In Latin the suffix -que can be used to mean "and". For example:

Fames sitisque (Hunger and thirst)

Are there any modern Romance languages that use the suffix -que or something similar to it?

5 Answers 5


This claims that Romanian şi (and) derives from "-que", but Wiktionary derives it from "sic" (thus). (Being Wiktionary, of course without any sources.) To me, going from thus to and seems like a big leap, but I don't know anything for sure about that. Edit: Apparently not that giant a leap, see comments.

As far as actual enclitics go, I'm not aware of any Romance language that uses one, but I only know about the 'big' ones (Italian, French, Castilian, Portuguese, Romanian).

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    From thus to and via also is not a big leap at all. For what it's worth, most Slavic languages derive also from thus (common Slavic tak: "thus", "so", "in this way") in various ways (Russian: также, Czech: také, Serbian/Croat: takođe), and Slavic languages have been a significant influence on Romanian. Commented Mar 10, 2015 at 16:25
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    @NikolayErshov Not to mention English also, which of course is all + so. You are quite right.
    – user9315
    Commented Mar 10, 2015 at 22:24
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    -qu- and -gu- yield p and b, respectively, in Romanian. As far as a official sources for sic > si are concerned, all Romanian dictionaries confirm it.
    – Lucian
    Commented Mar 16, 2015 at 12:09
  • The irony being with also that it should technically, and I guess in practice deep non literary registers, be a'so (cp. German auch so) , same as as (cp. German als), the l being hylercorrect and the root most liquely a kin to the very -que in question. Inb4 German auch is cp. Nl. ok "and" and L. augustus, not Go. -hw and L. -que, I have two words to say, one of them being "you!"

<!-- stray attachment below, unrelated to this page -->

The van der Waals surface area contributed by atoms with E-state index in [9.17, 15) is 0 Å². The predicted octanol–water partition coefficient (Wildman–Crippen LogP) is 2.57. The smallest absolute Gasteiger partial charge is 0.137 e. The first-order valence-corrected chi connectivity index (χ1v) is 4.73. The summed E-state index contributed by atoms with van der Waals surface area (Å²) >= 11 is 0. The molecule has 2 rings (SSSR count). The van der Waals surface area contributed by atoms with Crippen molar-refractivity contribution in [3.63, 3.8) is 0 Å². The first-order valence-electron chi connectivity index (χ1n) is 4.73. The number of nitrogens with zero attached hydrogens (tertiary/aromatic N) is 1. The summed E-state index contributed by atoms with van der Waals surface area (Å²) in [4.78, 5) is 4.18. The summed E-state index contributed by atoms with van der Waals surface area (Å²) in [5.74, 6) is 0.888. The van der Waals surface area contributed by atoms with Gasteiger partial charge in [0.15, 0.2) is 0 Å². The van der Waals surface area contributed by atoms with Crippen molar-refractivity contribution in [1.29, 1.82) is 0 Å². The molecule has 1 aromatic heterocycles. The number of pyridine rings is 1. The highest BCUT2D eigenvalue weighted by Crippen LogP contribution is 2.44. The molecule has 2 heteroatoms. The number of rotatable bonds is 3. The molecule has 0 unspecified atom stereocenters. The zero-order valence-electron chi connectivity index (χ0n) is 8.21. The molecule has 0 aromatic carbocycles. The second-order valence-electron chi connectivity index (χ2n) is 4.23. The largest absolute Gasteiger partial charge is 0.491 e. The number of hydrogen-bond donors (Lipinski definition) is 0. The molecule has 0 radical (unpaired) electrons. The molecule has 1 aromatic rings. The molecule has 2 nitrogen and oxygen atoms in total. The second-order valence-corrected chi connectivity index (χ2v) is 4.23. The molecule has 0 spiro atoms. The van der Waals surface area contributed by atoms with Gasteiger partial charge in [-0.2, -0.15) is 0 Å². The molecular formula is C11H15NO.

– vectory
    Commented Nov 20, 2023 at 16:10
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    At least as of today, wiktionary lists a source, and I have verified that it supports the derivation of şi from sic: dexonline.ro/definitie/%C8%99i/definitii Commented Nov 20, 2023 at 17:26

Two French/Italian examples :

o French "quiconque" (anyone) < Latin quicumque (anyone)

quicumque = qui + cum + -que

Italian : chiunque

o French "chacun" (each one) < Vulgar Latin "cascunu" < Latin "quisque unus" (every one), maybe mixed with Ancient Greek "unum kata unum" (one by one).

quisque = quis + -que

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    "unum" is Greek?
    – fdb
    Commented Mar 16, 2015 at 21:11
  • I bet the Wikipedia page I read supposed something like "unum κατὰ unum" (fr.wiktionary.org/wiki/chacun).
    – suizokukan
    Commented Mar 17, 2015 at 5:08
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    Old answer, but neither quiconque nor chiunque continues quicumque or -que in some other way (they're both ultimately qui + umquam), and unum cata (not kata) unum is obviously Latin; Greek κατά was borrowed into Late Latin.
    – Cairnarvon
    Commented Nov 20, 2023 at 21:50